Withdrawals from Companies and Division 7A

Getting the year end right

During the year, company directors, shareholders or their associates from time to time may withdraw company funds out of the company bank account.  Withdrawals may come from in the form of company payments of personal expenses,  bulk withdrawals to pay off personal debts (such as putting against home loans) or assisting family members with personal expenses (such as education or secondary school).

Mostly these withdrawals will go against the owner or director (or associated person’s) drawings account during the year and can be the unintended result of various events that occur when completing the end of year accounts (such as accounting for private portions of company cars).  These amounts if still out of the company by 30 June of that year will result in that person owing the company money and having a balance outstanding in the company’s accounts at 30 June of that year.

Outstanding amounts can have significantly negative consequences if not dealt with appropriately and can be impacted by “Division 7A”.  Division 7A dictates that certain amounts deemed to be owed to the company (including drawings as detailed above) will be treated as unfranked dividends to that person in that income year if not dealt with appropriately.  An unfranked dividend has no tax benefits such as franking credits and can result in you potentially paying more income tax than expected.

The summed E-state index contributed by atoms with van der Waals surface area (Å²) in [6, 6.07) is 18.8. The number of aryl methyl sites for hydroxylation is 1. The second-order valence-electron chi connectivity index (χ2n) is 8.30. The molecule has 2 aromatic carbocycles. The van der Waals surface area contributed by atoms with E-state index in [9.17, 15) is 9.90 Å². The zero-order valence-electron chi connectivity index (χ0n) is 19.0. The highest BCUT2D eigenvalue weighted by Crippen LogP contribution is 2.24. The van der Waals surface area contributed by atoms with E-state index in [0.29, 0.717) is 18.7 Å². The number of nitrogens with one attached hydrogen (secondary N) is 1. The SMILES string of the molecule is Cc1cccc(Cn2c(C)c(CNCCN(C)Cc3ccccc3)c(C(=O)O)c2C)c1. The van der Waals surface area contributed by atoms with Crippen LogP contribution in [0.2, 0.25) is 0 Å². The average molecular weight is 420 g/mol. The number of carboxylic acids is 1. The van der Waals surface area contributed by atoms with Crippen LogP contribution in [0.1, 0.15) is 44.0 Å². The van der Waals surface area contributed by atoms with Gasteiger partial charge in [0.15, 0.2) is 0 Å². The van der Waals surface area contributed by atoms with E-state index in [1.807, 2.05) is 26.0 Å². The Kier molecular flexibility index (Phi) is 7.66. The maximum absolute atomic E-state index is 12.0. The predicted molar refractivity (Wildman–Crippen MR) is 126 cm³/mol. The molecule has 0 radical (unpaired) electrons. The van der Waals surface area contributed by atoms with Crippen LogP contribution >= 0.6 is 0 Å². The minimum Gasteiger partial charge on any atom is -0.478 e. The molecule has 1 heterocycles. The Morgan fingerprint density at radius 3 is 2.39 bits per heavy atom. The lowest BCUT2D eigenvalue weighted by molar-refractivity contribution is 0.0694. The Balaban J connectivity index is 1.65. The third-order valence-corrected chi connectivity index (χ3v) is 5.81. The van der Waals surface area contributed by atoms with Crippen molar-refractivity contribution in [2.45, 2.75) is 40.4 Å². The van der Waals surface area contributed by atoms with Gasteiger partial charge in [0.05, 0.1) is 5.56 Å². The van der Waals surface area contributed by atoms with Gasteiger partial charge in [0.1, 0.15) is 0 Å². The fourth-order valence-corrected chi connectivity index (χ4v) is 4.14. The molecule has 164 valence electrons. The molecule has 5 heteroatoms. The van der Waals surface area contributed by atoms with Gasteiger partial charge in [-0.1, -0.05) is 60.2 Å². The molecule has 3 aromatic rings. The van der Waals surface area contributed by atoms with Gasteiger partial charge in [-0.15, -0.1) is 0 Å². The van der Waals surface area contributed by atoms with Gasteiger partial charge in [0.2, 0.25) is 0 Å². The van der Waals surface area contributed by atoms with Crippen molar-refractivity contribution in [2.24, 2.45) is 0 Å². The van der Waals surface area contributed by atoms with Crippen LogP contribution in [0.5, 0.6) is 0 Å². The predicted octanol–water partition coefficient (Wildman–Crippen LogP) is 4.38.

There are several ways to deal with franking credits, summarised as follows:

  1. Pay the loan in full by 30 June – ensuring that it does not show on the company balance sheet.
  2. Declare a dividend by 30 June – appropriate on certain occasions for small amounts to ensure you take advantage of any franking credits – appropriate in certain circumstances.
  3. Pay the loan in full by the earlier to the company tax return lodgment or tax return due date – loan will appear on balance sheet but you may not be impacted by Division 7A (provided you get the timing right).
  4. Convert the Loan into a complying loan under Division 7A by the earlier of lodgment or due date, charge interest and make the minimum repayment by the end of the subsequent year – appropriate for larger amounts or loan amounts drawn in previous years.

Where the loan relates to an amount taken out in a previous year (and an agreement was made on time), the minimum repayment will need to be made either via a complying dividend or cash repayment and fully documented by 30 June as well.

Miscalculating the amount payable or minimum loan repayment (for previous year loans), not conducting set off by fully documenting the dividend by 30 June (i.e. leaving to the year after) or repaying the loan in an appropriate manner on time may result in negative tax consequences and stress at tax time, trying to find additional funds to cover unexpected income tax.  It is important for this reason to ensure that you contact your Simaco Partners Manager to review your circumstances and make sure you are prepared for year end.

The above is intended to be a general review of a complex area and does not cover issues such as amalgamated loans and impacted trust transactions, nor does it consider your personal or specific circumstances.  If you are concerned about whether you may be impacted by Division 7A, please contact this office on (02) 9707 4470 and talk to one of our managers today.  You will likely need to have up to date info on your financial year-to-date situation to allow us to have a clear picture and assist you.  We look forward to hearing from you and assisting you in your tax needs.

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